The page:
Living with Depression

I hadn’t meant to start introducing the different mental illnesses yet. I hadn’t meant to write this post this week. But for reasons that will hopefully be obvious it is the only post I could write. Here then is a look at depression from the inside.

Depression is hell. Depression is a different hell for everyone. My hell is icy. I sit in 80 degree weather shivering, cold down to the marrow of me with no way to get warm. The cold goes so deep it locks me up. I can’t move, I can’t think. My brain is a clouded fog. Focus is a faint memory. One of the torments of hell is remembering being able to move, to think, to get off your ass and fucking do stuff, knowing that once upon a time that was only yesterday you were capable and functional and goddamn useful and today you are a frozen lump, unable to think beyond the constant mental ravaging of how you should be doing this, or you could be doing that, if only you weren’t such a useless pile of shit.

Depression, the first shrink to ever help me said, is anger turned inward. It’s when all the hateful, horrible things you would never dream of saying—of even thinking—about anyone else become the unshakeable truth of who you are. It’s sabotaging everything you are, everything you believe in, everything you try to do, not because you mean to sabotage yourself but because you hate yourself so much you can’t do anything else.

Everyone’s hell is different. But this is my hell. This is my depression.

You can’t live like that. You can’t live hating yourself that way, destroying yourself that way. So you stop living. Your mind shuts down, your body slows and freezes, and all the hatred and horror and self destruction get buried under the ice of nothingness. Because being nothing, doing nothing, reducing yourself to a frozen lump on the couch that can never get warm is the only way you can protect yourself from the way you are trying to destroy yourself.

You know you could feel better. If you go out with friends, if you get out in the sun, if you exercise, if you go see your boyfriend, if you do anything other than playing endless games of solitaire until you’re ready to set fire to every pack of playing cards in the world. But you can’t. The ice numbs you, makes it impossible to think of warmth, of happiness, of friends, and fun, and loved ones. If you can melt the ice you can manage to get moving—but if you melt the ice you find the self-hatred underneath, saying you don’t deserve to be happy, you don’t deserve the wonderful people in your life, you don’t deserve anything.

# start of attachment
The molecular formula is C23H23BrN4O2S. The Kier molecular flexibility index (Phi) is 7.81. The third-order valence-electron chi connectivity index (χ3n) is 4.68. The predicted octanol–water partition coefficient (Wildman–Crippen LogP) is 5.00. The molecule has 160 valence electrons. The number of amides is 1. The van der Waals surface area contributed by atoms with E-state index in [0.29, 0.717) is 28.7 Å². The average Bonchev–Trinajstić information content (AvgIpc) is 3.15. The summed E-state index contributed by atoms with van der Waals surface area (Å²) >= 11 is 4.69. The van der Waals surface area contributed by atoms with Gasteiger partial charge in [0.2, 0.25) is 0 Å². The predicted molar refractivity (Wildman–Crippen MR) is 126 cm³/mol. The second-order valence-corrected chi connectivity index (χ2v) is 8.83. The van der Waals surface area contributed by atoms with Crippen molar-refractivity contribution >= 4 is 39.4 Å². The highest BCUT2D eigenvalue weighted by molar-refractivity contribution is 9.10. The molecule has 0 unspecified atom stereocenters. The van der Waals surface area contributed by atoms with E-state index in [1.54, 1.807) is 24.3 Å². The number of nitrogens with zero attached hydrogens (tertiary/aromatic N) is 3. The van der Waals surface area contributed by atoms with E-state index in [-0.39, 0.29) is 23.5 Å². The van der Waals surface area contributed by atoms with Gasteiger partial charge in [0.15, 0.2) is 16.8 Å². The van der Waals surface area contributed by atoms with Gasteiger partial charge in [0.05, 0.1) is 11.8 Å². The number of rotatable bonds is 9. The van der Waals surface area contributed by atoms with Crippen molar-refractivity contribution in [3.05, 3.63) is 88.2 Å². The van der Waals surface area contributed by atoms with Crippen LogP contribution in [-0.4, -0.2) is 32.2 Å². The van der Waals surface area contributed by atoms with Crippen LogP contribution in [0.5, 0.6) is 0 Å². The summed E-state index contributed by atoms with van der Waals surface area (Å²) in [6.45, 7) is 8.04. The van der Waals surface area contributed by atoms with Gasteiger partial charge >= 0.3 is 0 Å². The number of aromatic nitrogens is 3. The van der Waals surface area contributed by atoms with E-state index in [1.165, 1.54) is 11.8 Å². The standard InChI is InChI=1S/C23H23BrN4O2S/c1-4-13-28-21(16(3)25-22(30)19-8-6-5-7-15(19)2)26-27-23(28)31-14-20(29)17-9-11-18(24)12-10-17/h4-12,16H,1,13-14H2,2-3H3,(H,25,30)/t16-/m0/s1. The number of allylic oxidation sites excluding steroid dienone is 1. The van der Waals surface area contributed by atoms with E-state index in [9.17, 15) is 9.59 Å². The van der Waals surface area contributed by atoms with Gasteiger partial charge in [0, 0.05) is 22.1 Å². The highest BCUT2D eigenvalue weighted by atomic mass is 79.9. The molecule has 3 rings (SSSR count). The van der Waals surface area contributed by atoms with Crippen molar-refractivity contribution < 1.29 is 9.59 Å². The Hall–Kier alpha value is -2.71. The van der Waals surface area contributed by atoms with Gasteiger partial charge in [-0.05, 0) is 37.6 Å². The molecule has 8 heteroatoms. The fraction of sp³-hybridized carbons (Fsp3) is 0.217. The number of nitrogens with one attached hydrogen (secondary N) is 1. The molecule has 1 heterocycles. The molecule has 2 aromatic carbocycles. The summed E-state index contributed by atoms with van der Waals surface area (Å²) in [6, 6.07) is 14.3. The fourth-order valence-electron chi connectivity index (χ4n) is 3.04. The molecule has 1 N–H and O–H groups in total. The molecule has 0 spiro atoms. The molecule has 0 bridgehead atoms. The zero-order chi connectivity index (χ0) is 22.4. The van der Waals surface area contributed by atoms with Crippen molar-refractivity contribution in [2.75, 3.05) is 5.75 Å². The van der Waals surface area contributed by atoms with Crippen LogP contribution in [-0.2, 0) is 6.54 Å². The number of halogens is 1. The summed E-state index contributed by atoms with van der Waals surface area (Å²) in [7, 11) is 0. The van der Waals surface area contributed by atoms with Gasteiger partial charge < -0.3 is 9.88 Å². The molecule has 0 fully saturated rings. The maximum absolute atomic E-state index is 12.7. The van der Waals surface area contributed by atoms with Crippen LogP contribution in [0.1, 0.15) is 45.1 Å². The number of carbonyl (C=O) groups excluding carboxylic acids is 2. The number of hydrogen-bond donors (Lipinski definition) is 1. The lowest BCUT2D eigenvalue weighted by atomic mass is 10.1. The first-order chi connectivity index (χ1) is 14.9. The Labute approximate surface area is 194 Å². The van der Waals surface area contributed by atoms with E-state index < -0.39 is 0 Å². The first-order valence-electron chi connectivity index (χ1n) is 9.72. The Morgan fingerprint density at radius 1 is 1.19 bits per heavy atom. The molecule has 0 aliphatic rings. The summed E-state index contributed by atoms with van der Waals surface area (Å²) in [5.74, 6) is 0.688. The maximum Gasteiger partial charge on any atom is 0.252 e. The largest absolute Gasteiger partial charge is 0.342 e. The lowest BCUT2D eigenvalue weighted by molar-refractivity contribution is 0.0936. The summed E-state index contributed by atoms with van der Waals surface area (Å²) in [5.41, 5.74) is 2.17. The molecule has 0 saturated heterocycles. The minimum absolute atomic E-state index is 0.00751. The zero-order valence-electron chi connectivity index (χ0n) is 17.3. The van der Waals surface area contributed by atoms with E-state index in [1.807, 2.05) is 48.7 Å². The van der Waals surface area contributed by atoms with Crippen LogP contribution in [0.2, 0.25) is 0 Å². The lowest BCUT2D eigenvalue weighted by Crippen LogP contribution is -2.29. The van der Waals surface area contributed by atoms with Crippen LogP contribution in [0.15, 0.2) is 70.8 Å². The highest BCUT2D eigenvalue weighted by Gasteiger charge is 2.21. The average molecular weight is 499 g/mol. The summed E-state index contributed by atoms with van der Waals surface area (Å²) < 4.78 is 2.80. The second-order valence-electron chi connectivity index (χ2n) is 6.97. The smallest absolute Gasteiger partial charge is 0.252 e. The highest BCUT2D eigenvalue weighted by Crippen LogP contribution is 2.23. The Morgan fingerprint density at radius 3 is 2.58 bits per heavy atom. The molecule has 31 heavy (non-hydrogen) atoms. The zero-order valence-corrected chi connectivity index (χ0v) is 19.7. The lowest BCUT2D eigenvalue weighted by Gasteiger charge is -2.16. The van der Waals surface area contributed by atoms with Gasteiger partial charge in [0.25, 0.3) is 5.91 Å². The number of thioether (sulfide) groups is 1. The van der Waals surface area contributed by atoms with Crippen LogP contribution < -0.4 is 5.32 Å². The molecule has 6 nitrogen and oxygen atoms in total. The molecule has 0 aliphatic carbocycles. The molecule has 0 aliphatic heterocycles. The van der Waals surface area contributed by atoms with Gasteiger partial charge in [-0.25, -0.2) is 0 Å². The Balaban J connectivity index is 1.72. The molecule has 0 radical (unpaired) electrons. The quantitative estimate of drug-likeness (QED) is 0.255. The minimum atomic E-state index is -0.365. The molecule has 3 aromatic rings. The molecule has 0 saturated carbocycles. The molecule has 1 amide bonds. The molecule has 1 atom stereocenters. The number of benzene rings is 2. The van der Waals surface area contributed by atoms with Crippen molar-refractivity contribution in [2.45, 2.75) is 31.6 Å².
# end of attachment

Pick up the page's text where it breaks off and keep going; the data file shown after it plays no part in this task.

Did you know that people who are put on anti-depressants are at an increased risk for suicide? That’s why. The anti-depressants, when they work, take the ice away. They leave you able to move, and think and feel, and with no retreat, no defense, against just how angry you are with yourself, just how worthless and hopeless and useless you think you are. And there’s a knife, or a rope, or a gun. Or a car to drive off a cliff. You can think now, you can act now, you can end it. That’s why anti-depressants kill. That’s why you aren’t supposed to go on anti-depressants without medical supervision, preferably psychological supervision, able to help you navigate the self-hatred and catch you if you are in danger of leaving the ice while holding onto the self-hatred.

The scary fucking thing is knowing it’s all a lie. I am a good person, I’m not useless or worthless. I’ve touched a lot of lives and kept my family going through some impossible times. I may not be Mother Fucking Teresa, but I don’t deserve the thoughts and nastiness I’m directing at myself. I know that. I just can’t stop it.

I’m pregnant. Big news, wonderful news, happy news. But the hormones trigger my depression. It’s why I schedule myself five days off of work every month when I get my period. I know that when the hormones kick in, so will the depression and anxiety, and for a few days I’ll be a wreck. The human body is a wonderful thing. [sarcasm] I know for those few days my hormones make my mind lie to me, I know that I just need to wait it out, indulge in some comfort food, and the lies will pass.